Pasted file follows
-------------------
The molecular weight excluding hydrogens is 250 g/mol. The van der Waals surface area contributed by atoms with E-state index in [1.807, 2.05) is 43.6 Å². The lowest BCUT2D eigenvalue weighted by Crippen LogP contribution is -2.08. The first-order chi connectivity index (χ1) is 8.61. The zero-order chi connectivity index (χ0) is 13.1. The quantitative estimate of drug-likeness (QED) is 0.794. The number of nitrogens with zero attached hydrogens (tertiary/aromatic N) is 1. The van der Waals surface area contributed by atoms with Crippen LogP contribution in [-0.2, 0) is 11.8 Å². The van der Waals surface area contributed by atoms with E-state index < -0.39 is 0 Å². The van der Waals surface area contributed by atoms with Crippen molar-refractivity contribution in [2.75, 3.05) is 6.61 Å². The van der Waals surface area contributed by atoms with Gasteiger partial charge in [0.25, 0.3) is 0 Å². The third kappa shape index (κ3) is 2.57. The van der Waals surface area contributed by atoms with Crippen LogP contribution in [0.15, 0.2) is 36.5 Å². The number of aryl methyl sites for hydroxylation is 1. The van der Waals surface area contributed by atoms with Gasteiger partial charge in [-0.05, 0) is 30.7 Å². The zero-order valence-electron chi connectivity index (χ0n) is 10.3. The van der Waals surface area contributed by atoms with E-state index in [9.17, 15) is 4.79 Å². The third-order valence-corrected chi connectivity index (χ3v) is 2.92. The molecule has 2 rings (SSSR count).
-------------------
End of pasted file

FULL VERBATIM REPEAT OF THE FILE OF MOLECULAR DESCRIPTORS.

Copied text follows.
The molecular weight excluding hydrogens is 250 g/mol. The van der Waals surface area contributed by atoms with E-state index in [1.807, 2.05) is 43.6 Å². The lowest BCUT2D eigenvalue weighted by Crippen LogP contribution is -2.08. The first-order chi connectivity index (χ1) is 8.61. The zero-order chi connectivity index (χ0) is 13.1. The quantitative estimate of drug-likeness (QED) is 0.794. The number of nitrogens with zero attached hydrogens (tertiary/aromatic N) is 1. The van der Waals surface area contributed by atoms with Crippen LogP contribution in [-0.2, 0) is 11.8 Å². The van der Waals surface area contributed by atoms with E-state index < -0.39 is 0 Å². The van der Waals surface area contributed by atoms with Crippen molar-refractivity contribution in [2.75, 3.05) is 6.61 Å². The van der Waals surface area contributed by atoms with Gasteiger partial charge in [0.25, 0.3) is 0 Å². The third kappa shape index (κ3) is 2.57. The van der Waals surface area contributed by atoms with Crippen LogP contribution in [0.15, 0.2) is 36.5 Å². The number of aryl methyl sites for hydroxylation is 1. The van der Waals surface area contributed by atoms with Gasteiger partial charge in [-0.05, 0) is 30.7 Å². The zero-order valence-electron chi connectivity index (χ0n) is 10.3. The van der Waals surface area contributed by atoms with E-state index in [9.17, 15) is 4.79 Å². The third-order valence-corrected chi connectivity index (χ3v) is 2.92. The molecule has 2 rings (SSSR count).